“Shimadzu is also the only large analytical instrument manufacturer that also manufactures medical instruments, and this has enabled us to develop powerful, hybrid technologies that integrate analytical and medical technologies.”

In particular, the company has worked to connect its various its range of analytical technologies. “Shimadzu has continued innovating our cross-platform LabSolutions informatics offering, with expanded multi-data report creation functions that allow users to prepare reports with combined data from various instruments. Not only can reports be created for LC, GC, MS, FTIR, UV, balances and other instruments individually, but they can combine data from several disparate instruments.”

Discussing promising applications, Dr. Kuzdzal also noted the company’s focus on cannabis testing and its expansion to new types of analyses and customers. “Cannabis testing for us and most of the market right now is 95% quality control testing, where you’re looking for things like cannabinoid potencies, terpene profiles and contaminants. However, what we’re seeing is that the market is expanding far beyond quality control testing to areas like academic research, pharmaceuticals and even clinical chemistry,” he explained.“Some universities absolutely cannot touch the plant, still. They’re afraid of losing federal funding. However, they can work with reference standards and things that are DEA [Drug Enforcement Administration] exempt, so they can really help with improving the chromatography and addressing the analytical challenges.”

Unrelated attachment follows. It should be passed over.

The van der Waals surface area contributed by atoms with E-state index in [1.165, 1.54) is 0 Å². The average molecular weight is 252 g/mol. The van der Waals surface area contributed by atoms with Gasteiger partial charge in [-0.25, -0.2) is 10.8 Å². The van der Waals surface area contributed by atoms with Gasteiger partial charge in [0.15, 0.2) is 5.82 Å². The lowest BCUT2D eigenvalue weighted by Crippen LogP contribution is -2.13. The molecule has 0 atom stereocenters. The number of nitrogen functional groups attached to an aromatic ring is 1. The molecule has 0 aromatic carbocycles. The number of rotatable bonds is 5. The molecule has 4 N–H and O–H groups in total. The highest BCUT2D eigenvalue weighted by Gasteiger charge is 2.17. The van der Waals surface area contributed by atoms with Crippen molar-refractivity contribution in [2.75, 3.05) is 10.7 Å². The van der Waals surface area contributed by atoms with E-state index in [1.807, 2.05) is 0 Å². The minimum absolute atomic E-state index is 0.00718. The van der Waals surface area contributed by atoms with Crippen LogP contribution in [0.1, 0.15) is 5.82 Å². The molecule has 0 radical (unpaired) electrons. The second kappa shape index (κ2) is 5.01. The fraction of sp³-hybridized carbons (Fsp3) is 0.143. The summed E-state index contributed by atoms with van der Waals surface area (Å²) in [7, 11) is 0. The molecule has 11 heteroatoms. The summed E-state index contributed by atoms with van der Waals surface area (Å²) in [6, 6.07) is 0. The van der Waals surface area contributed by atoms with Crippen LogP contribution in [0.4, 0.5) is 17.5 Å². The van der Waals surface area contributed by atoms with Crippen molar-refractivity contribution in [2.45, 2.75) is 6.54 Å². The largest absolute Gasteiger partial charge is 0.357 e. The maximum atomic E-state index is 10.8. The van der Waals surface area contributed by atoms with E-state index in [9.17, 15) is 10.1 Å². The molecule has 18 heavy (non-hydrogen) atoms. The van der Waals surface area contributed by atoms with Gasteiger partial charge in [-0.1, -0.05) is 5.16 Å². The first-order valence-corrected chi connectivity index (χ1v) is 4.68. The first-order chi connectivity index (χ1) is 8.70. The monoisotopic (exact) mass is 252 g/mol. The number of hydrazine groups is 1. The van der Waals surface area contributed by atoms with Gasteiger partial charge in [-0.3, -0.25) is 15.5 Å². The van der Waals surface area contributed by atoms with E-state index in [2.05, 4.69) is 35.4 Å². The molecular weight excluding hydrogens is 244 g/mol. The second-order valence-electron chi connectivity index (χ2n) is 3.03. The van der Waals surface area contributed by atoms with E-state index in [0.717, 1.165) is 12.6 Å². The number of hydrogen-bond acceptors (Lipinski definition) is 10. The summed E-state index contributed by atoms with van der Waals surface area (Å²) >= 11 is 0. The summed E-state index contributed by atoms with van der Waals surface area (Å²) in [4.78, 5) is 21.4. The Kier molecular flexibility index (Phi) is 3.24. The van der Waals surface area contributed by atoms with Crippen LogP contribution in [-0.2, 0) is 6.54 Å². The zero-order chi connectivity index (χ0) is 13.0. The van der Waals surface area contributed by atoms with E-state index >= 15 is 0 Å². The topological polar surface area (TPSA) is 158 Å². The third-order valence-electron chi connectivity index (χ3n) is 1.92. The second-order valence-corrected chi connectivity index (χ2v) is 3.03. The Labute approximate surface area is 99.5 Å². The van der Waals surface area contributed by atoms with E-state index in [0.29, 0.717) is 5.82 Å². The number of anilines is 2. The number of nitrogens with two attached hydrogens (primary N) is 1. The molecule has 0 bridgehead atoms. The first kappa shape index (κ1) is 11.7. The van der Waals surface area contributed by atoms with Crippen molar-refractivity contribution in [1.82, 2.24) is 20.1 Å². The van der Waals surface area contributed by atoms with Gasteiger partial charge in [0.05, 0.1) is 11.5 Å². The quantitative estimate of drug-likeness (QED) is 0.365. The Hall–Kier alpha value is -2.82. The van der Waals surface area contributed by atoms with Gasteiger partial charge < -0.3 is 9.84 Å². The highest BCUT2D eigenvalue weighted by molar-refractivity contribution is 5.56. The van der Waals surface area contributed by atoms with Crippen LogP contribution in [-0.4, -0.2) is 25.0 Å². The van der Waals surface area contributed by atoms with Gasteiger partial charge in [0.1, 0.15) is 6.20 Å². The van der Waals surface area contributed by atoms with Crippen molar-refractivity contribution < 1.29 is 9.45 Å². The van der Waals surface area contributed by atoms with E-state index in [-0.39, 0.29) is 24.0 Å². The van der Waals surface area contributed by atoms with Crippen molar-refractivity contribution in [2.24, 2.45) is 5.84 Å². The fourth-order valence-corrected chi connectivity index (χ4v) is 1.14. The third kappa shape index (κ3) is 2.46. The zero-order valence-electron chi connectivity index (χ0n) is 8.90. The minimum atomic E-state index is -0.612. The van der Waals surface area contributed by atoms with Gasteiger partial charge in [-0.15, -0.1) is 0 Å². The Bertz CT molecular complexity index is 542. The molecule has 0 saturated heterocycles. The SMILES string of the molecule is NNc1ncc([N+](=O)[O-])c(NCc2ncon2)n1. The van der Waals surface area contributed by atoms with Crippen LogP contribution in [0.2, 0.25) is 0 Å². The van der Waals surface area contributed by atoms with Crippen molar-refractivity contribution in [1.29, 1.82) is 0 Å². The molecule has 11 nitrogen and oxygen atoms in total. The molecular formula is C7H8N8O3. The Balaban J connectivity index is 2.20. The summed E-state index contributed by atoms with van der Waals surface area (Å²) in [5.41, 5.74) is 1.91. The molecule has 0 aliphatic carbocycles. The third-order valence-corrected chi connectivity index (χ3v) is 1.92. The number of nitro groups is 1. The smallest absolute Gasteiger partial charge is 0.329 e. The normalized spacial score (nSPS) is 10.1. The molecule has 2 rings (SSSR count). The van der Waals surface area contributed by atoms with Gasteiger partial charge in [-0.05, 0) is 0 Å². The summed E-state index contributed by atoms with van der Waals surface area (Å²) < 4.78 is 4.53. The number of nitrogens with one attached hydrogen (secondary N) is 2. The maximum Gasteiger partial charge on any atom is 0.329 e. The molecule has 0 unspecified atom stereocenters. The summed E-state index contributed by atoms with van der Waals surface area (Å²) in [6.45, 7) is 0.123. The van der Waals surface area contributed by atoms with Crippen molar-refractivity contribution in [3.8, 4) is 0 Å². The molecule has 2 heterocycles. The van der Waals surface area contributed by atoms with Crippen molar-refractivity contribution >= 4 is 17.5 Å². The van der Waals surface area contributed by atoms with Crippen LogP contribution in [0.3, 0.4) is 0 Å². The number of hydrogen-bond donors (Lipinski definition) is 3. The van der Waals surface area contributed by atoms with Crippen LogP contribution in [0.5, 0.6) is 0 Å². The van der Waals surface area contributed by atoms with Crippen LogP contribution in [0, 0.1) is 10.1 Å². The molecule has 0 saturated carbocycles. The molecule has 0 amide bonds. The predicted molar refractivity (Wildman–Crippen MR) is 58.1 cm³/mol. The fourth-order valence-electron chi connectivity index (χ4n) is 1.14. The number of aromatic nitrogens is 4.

Clinical is another emerging application for SSI and one that has driven new investments. “Recent applications that enable multiplexed measurements by mass spectrometry for clinical research and diagnostics offer new opportunities for Shimadzu,” Dr. Kuzdzal told IBO in regards to LC/MS solutions. He emphasized that Shimadzu’s differentiation compared to other instrument companies in this end-market due to Shimadzu’s internal capabilities provided by its Medical Systems Division, which makes imaging systems. “Shimadzu is also the only large analytical instrument manufacturer that also manufactures medical instruments, and this has enabled us to develop powerful, hybrid technologies that integrate analytical and medical technologies.” Asked about the kit development for the diagnostic market, he said, “We are interested in kit development toward Class II FDA status. But now we provide Class I registered [MS] medical devices, and we’re working on developing clinical diagnostic kits, as well as identifying powerful, new biomarkers.”